How Does Light Affect How My Diamond Looks?

From left: These diamonds display high, moderate and low brightness under fluorescent light. 

If you’ve ever wondered why your diamond looks different in sunlight versus candlelight or daylight versus office lights, it’s because the cut of your diamond responds differently depending on the light and the environment you are in. How – and where – you look at your diamond can greatly change its appearance.

Al Gilbertson, a GIA researcher, says if you think of a diamond like “a series of mirrors reflecting its environment,” it can help you understand how light and location can change the way your diamond appears. When you look at your diamond, you are also seeing a reflection of the surrounding environment, including yourself.

“Often times, the dark parts of the pattern you see in a diamond are a reflection of your face, or the camera – if you’re looking at a photograph,” Gilbertson says. “You can test this yourself. Hold the diamond at arm’s length and look at how bright it is and how the pattern of dark and light appears. Now, gradually bring it closer to your eye. By the time it gets very close, the area of dark pattern in the diamond has grown and is much more prominent.”

“This all means that in every different location you look at your diamond, this ‘series of mirrors’ is reflecting not only the environment, but also you. How close you hold it, and the environment you are in, affects the pattern you see.”

When it comes to the 4Cs of GIA’s Diamond Grading System – color, clarity, cut and carat weight – cut is often the least understood because there are so many components considered in the cut grade. The first three – brightness, fire and scintillation – describe the diamond’s appearance. The remaining four components – weight ratio, durability, polish and symmetry – describe the design and craftsmanship.

Each cut grade – excellent, very good, good, fair and poor – represents a range of proportion sets and diamond appearances. There is no single set that defines a well-cut round brilliant diamond – many different proportions can produce attractive diamonds, which should be bright, fiery, sparkling and have a pleasing overall appearance, especially when the pattern of bright and dark areas is viewed face up, Gilbertson says.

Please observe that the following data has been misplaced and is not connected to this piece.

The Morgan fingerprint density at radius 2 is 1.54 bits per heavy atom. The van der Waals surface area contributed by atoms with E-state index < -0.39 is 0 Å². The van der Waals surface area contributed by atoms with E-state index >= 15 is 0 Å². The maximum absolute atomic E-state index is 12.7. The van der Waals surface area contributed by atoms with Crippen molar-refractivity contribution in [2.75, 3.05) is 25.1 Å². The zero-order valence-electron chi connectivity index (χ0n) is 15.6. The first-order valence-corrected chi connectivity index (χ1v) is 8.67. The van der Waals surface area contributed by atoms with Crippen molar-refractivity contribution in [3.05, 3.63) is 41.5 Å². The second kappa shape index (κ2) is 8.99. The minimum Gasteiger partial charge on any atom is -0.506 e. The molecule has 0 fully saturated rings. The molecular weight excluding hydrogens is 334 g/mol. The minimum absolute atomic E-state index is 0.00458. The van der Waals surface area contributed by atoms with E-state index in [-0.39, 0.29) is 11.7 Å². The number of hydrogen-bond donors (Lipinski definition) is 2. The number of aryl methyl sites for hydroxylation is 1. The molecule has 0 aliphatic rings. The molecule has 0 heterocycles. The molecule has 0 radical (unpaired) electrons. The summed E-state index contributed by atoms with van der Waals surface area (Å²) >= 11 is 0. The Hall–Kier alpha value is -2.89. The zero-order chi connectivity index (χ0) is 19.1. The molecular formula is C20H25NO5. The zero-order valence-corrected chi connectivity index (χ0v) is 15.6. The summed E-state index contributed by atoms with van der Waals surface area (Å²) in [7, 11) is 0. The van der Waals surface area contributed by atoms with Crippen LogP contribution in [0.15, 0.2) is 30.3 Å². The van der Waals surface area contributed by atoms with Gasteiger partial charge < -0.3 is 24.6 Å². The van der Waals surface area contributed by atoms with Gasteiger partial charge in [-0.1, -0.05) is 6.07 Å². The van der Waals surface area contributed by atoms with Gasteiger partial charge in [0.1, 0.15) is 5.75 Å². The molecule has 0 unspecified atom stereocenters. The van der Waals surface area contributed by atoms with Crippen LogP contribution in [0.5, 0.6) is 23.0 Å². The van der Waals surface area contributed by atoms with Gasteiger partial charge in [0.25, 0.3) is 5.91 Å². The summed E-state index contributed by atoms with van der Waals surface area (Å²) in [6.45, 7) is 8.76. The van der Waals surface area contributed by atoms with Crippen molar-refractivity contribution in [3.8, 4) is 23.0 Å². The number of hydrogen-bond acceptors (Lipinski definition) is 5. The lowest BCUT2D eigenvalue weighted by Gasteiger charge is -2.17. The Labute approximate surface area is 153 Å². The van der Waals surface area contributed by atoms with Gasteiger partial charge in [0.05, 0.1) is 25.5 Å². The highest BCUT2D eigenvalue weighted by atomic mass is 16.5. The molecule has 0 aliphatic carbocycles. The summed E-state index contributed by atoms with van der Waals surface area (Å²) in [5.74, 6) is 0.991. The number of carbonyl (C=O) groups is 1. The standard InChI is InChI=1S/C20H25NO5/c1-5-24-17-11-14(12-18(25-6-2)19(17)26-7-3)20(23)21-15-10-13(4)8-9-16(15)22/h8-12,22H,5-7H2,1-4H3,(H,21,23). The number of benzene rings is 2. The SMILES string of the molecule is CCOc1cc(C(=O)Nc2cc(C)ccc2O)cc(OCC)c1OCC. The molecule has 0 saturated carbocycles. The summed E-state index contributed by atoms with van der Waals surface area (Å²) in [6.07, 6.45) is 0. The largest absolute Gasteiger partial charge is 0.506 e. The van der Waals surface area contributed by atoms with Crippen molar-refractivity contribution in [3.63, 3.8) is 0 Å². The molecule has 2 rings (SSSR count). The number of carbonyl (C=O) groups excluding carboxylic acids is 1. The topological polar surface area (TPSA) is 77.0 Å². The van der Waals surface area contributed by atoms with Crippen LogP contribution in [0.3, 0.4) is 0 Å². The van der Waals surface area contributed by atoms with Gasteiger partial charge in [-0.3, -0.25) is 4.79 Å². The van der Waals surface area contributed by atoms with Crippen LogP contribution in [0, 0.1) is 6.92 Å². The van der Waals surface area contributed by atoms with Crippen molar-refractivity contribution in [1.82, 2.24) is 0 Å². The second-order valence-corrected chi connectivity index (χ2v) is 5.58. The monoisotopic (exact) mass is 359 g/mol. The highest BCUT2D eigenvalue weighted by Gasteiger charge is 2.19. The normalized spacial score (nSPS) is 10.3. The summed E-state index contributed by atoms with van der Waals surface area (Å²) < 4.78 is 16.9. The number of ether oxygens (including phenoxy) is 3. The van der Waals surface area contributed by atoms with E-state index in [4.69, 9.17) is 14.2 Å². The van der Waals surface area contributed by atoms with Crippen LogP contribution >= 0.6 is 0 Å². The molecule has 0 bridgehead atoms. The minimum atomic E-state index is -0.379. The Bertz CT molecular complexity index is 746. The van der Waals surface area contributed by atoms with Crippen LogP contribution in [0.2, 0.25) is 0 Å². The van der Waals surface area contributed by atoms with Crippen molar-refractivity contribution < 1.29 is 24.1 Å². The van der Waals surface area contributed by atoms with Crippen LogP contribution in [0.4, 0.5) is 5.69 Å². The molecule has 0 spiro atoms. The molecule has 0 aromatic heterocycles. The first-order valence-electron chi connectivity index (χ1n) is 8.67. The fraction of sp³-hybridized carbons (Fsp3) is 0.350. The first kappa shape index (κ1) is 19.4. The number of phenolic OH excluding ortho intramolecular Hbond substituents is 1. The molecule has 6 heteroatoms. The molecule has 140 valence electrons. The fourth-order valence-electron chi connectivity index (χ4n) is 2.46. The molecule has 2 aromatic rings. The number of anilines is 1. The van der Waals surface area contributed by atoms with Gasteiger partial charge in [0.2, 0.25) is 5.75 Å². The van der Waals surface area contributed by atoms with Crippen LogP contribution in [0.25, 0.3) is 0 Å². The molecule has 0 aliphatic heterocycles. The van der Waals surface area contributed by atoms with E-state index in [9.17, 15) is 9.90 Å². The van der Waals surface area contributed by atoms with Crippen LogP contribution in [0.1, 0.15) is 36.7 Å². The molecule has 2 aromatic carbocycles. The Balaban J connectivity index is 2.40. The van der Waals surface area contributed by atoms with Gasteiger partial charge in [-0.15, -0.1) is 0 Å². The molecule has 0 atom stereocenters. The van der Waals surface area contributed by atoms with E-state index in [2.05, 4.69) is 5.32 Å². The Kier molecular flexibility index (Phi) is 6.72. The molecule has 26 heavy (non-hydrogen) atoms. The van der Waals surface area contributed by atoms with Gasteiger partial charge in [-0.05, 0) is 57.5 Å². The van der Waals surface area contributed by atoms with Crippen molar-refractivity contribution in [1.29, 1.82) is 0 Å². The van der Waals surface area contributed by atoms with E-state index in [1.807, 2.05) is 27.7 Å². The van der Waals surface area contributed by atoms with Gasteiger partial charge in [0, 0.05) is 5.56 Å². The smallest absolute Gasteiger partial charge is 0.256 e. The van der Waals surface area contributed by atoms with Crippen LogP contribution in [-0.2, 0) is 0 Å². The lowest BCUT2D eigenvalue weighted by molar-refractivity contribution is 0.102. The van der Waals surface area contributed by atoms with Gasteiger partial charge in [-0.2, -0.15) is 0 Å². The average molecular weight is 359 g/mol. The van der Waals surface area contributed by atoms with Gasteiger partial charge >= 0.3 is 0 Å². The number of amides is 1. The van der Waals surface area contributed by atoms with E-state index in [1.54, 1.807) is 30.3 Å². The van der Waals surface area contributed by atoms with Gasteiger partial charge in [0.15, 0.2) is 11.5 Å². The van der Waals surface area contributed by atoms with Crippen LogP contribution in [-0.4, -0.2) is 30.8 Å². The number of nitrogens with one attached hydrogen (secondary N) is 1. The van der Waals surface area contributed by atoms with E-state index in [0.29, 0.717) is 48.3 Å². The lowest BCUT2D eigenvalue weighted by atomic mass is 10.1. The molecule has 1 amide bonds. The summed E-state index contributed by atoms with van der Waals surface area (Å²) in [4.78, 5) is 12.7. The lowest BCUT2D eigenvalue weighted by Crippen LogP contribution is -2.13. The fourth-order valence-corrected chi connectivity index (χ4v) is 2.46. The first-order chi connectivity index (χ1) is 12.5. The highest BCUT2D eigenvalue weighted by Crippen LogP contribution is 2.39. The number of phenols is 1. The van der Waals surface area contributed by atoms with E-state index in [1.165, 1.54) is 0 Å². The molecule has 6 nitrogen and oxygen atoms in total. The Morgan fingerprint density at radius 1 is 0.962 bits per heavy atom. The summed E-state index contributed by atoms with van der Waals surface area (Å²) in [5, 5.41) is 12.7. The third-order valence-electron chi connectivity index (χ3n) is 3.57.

GIA’s Diamond Cut Grading System for standard round brilliant diamonds in the D-to-Z color scale and the Flawless-to-I3 clarity range provides an objective assessment of a diamond's overall cut quality.

GIA studied diamond cut for decades and analyzed tens of thousands of proportion sets before the system was introduced in 2005. It had to be scientific, but also practical and applicable to the jewelry industry and public. There were more than 70,000 observations of 2,300 diamonds in studies conducted across all sectors of the jewelry industry – diamond manufacturers, dealers, retailers and potential customers.

Diamonds graded in GIA’s laboratories are examined in standardized and calibrated environments – scales for carat weight, optical measuring equipment for all of the diamond’s proportions, light for color grading and 10X loupes for clarity, polish and symmetry help ensure consistency and objective grading.

Most people won’t ever see the diamond in a laboratory, so what type of lighting is best when purchasing a diamond? Gilbertson encourages you to look at the diamond in the type of lighting you will most typically wear it.

GIA’s Cut Grade System offers a description based on research and what most people prefer. But Gilbertson likes to remind people that diamonds are more than that.

“Diamonds and jewelry are very personal,” he says. “People buy jewelry for themselves or receive it as a gift for a specific reason, often to celebrate a special occasion. Choose what you like and what looks best in your opinion. Then, enjoy the adventure of learning all the different appearances your diamond can have.”

The above story is based on materials provided by Gemological Institute of America Inc. The original article was written by Kristin A. Aldridge .
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